I Then argued that the different between a 1 bedroom and a 2 bedroom unit was more than $10k, especially in a condo Association. I said that a 2 bedroom unit is more desirable because you have more time before you outgrow the size and space of the unit and it allowed for built in flexibility since you could always get a roommate if times got tough. I also brought up that for landlords, 2 bedrooms are easier to rent because people have a roommate option, and therefore that adds value to a property. I was also a little smart and said if the difference between a 1 bedroom and a 2 bedroom was 10k, no one would buy a one bedroom model because it wouldn't make sense in the long run.
I also went into detail about how I agreed with the assessor that the $115k unit was a very good representation of the value of my property and i asked the court not to allow me to be penalized because in the almost 3 years that have passed since purchasing my condo, only 1 other one bedroom unit has sold and it is the comparison that I and the assessor would like used. I ended asking them to please rely on it as an accurate comparison for valuation of my homes worth.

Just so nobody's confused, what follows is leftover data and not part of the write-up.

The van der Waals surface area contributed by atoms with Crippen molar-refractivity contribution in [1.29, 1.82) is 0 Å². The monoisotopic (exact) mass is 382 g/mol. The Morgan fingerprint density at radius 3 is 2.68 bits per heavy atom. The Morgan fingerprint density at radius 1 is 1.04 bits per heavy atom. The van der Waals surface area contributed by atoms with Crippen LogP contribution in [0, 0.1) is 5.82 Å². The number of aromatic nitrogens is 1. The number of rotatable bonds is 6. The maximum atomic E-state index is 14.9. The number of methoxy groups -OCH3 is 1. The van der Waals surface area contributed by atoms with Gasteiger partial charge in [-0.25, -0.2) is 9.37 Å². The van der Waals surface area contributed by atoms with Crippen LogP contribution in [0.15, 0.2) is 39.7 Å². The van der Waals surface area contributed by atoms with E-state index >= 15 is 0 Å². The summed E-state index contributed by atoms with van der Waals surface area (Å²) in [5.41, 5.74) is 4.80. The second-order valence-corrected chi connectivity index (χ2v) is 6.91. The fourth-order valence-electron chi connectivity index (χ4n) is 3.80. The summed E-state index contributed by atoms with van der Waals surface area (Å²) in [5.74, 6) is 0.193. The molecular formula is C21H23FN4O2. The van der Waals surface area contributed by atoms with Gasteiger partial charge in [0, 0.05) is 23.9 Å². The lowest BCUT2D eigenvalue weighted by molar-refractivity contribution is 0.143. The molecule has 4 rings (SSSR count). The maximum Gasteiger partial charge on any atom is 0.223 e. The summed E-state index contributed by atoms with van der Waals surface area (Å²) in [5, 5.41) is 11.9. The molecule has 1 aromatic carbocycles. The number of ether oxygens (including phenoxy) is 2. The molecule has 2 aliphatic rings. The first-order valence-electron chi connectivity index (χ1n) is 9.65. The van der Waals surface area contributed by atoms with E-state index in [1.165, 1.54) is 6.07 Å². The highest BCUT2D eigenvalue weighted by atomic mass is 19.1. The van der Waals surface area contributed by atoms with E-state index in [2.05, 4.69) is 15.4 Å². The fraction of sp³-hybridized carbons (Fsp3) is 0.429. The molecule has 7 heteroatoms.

All three judges/panel members agreed to hold my case for further review.
They said I would get a notice in the mail for a few weeks with the decision.
A week later it was in the mail...
But that's not the end of it. Apparently my new property value will not automatically roll over and i will have to petition the larger increase to my property value for the 2012 year.
Apparently between January and April 30th you can call and request an informal review to avoid a court challenge... but since I missed that, I'll have to re-file to change tax year 2012... but since I won my case for 2011, most likely when i call the assessor assigned to my case (now that I know I can call), i should be able to get an approved deal and might now even need to show up in court to contest value.
So, moral of the story, be kind, play by the rules, and give it a whirl!!!!
Can't wait to send my $50 rebate check to my mortgage and save me some interest.